“Not right now,” said Lurvy. A dozen paces farther along the corridor was another planted lozenge, this one with slate-green tendrils and soft, squashed cauliflower-shaped buds. “What’s that?”
He paused and looked at her. It was clear he thought it was a silly question. “They are not good to eat,” he shrilled scornfully. “Try the berryfruit. They are quite tasty.”
So the party paused, where two of the red-lined corridors came together and one of them changed to blue. They peeled brown-green furry skins from the berryfruit and nibbled at the juicy insides-first tentatively, then with pleasure-while Wan explained the geography of Heechee Heaven. These were the red sections, and they were the best to be in. There was food here, and good places to sleep; and the ship was here, and here the Old Ones never came. But didn’t they sometimes wander out of their usual places to pick the berryfruit? Yes, of course they did! But never (his voice rising half an octave) here. It had never happened. Over there the blue. His voice sank, in volume as well as pitch. The Old Ones came there quite often, or to some parts of the blue. But it was all dead. If it were not that the Dead Men’s room was in the blue he would never go there. And Lurvy, peering down the corridor he pointed to, felt a chill of incredible age. It had the look of a Stonehenge or Gizeh or Angkor Wat. Even the ceilings were dimmer, and the plantings there were sparse and puny. The green, he went on, was all very well, but it was not working properly. The water jets did not function. The plantings died. And the gold—
His pleasure faded when he talked about the gold. That was where the Old Ones lived. If it were not for needing books, and sometimes clothes, he would never go to the gold, though the Dead Men were always urging him to. He did not want to see the Old Ones.
Paul cleared his throat to say: “But I think we have to do that, Wan.”
“Why?” the boy shrilled. “They are not interesting!”
Lurvy put her hand on his arm. “What’s the matter, Wan?” she asked kindly, observing his expression. What Wan felt always showed on his face. He had never had the need to develop the skills of dissembling.
“He looks scared,” Paul commented.
“He is not scared!” Wan retorted. “You do not understand this place! it is not interesting to go to the gold!”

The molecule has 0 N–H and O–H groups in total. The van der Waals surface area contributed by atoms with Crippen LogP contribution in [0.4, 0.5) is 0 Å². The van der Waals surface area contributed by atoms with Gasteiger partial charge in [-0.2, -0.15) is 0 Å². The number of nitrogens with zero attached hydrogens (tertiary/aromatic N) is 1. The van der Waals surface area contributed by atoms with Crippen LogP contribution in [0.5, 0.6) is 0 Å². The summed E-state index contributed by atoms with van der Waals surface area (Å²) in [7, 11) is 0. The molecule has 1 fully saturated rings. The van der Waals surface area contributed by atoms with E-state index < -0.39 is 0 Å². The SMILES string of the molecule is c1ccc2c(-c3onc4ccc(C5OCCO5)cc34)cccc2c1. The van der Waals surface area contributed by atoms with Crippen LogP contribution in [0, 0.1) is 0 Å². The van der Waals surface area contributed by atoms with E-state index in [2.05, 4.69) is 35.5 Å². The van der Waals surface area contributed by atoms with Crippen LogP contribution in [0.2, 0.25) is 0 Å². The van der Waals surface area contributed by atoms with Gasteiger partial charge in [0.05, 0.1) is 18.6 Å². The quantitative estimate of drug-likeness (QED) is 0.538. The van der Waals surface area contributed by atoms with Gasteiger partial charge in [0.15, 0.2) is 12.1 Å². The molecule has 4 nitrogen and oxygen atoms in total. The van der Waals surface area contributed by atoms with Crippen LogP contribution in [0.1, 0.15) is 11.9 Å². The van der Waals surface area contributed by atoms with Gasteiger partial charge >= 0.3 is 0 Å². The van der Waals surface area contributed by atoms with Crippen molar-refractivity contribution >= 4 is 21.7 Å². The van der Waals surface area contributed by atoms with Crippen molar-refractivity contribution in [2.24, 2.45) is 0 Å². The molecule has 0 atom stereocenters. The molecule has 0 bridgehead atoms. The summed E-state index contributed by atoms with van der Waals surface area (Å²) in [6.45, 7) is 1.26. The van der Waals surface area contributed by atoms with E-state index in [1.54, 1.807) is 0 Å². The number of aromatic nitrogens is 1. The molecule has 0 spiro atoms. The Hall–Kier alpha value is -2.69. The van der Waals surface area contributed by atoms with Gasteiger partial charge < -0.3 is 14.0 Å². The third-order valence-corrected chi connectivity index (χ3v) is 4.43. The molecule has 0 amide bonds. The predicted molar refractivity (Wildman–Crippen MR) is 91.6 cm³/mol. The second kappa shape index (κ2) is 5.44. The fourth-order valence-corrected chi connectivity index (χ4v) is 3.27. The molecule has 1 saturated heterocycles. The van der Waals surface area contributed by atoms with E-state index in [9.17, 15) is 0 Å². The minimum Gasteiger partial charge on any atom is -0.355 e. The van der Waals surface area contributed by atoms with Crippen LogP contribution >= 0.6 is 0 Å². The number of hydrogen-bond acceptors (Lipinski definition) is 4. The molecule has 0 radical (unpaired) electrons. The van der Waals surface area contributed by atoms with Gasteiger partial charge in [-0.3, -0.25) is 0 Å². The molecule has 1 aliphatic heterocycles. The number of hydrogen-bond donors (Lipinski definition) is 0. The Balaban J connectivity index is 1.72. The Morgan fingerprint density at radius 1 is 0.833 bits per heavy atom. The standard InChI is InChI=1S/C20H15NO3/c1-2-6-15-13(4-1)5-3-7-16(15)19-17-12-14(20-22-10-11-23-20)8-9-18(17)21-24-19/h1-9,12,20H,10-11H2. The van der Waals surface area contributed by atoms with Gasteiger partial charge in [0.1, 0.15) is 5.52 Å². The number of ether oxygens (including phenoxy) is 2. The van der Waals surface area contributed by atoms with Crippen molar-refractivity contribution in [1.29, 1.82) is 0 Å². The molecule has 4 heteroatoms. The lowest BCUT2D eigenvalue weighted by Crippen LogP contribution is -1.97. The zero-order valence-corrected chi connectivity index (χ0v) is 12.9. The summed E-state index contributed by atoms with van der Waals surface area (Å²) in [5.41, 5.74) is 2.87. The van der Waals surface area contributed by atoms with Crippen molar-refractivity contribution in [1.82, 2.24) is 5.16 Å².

“Wan, dear,” Lurvy said, “the thing is, it’s worth taking chances to find out more about the Heechee. I don’t know if I can explain what it means to us, but the least part of it is that we would get money for it. A lot of money.”
“He doesn’t know what money is,” Paul interrupted impatiently. “Wan. Pay attention. We are going to do this. Tell us how the four of us can safely explore the gold corridors.”
“The four of us can not! One person can. I can,” he boasted. He was angry now, and showed it. Paul! Wan’s feelings about him were mixed, but most of the mixture were unfavorable. Speaking to Wan, Paul shaped his words so carefully-so contemptuously. As though he did not think Wan were smart enough to understand. When Wan and Janine were together, Paul was always near. If Paul was a sample of human males, Wan was not proud to be one. “I have gone to the gold many times,” he boasted, “for books, or for berryfruit, or just to watch the silly things they do. They are so funny! But they are not entirely stupid, you know. I can go there safely. One person can. Perhaps two people can, but if we all go they will surely see us.”
“And then?” Lurvy asked.
Wan shrugged defensively. He didn’t really know the answer to that, only that it had frightened his father. “They are not interesting,” he repeated, contradicting himself.
Janine licked her fingers and tossed the empty berryfruit skins to the base of the bush. “You people,” she sighed, “are unreal. Wan? Where do these Old Ones come?”
“To the edge of the gold, always. Sometimes into the blue or the green.”
“Well, if they like these berryfruits, and if you know a place where they come to pick them, why don’t we just leave a camera there? We can see them. They can’t see us.”
Wan shrilled triumphantly, “Of course! You see, Lurvy, it is not necessary to go there! Janine is right, only-“ he hesitated- “Janine? What is a camera?”
As they went, Lurvy had to nerve herself to pass every intersection, could not help staring down each corridor. But they heard nothing, and saw nothing that moved. It was as quiet as the Food Factory when they first set foot in it, and just as queer. Queerer. The traceries of light on every wall, the patches of growing things-above all, the terrifying thought that there were Heechee alive somewhere near. When they had dropped off a camera by a berryfruit bush in a space where green, blue, and gold came together, Wan bustled them away, directly to the room where the Dead Men lived. That was first priority: to get to the radio that would once again put them in touch with the rest of the world. Even if the rest of the world was only old Payter, fidgeting resentfully around the Food Factory. If they could not do that much, Lurvy reasoned, they had no business being here at all, and they should return to the ship and head for home; it was no good exploring if they could not report what they found!